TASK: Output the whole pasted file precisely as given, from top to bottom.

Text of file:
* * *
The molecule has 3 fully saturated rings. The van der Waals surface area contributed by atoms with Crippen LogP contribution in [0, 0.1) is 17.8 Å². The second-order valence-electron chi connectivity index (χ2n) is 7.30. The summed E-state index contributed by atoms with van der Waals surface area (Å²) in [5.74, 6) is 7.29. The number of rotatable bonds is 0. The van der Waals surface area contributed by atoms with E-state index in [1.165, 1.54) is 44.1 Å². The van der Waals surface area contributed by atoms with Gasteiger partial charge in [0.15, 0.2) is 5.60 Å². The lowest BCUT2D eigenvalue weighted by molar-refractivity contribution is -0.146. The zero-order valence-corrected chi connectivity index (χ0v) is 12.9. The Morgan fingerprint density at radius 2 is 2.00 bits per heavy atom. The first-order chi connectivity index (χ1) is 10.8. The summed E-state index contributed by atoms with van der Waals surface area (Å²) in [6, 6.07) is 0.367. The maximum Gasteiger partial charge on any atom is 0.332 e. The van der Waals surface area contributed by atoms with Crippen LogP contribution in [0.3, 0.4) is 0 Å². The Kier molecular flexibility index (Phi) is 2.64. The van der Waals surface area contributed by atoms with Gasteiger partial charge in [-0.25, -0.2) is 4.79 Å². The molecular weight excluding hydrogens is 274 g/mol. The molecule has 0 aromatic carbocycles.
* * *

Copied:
The molecule has 3 fully saturated rings. The van der Waals surface area contributed by atoms with Crippen LogP contribution in [0, 0.1) is 17.8 Å². The second-order valence-electron chi connectivity index (χ2n) is 7.30. The summed E-state index contributed by atoms with van der Waals surface area (Å²) in [5.74, 6) is 7.29. The number of rotatable bonds is 0. The van der Waals surface area contributed by atoms with E-state index in [1.165, 1.54) is 44.1 Å². The van der Waals surface area contributed by atoms with Gasteiger partial charge in [0.15, 0.2) is 5.60 Å². The lowest BCUT2D eigenvalue weighted by molar-refractivity contribution is -0.146. The zero-order valence-corrected chi connectivity index (χ0v) is 12.9. The Morgan fingerprint density at radius 2 is 2.00 bits per heavy atom. The first-order chi connectivity index (χ1) is 10.8. The summed E-state index contributed by atoms with van der Waals surface area (Å²) in [6, 6.07) is 0.367. The maximum Gasteiger partial charge on any atom is 0.332 e. The van der Waals surface area contributed by atoms with Crippen LogP contribution in [0.3, 0.4) is 0 Å². The Kier molecular flexibility index (Phi) is 2.64. The van der Waals surface area contributed by atoms with Gasteiger partial charge in [-0.25, -0.2) is 4.79 Å². The molecular weight excluding hydrogens is 274 g/mol. The molecule has 0 aromatic carbocycles.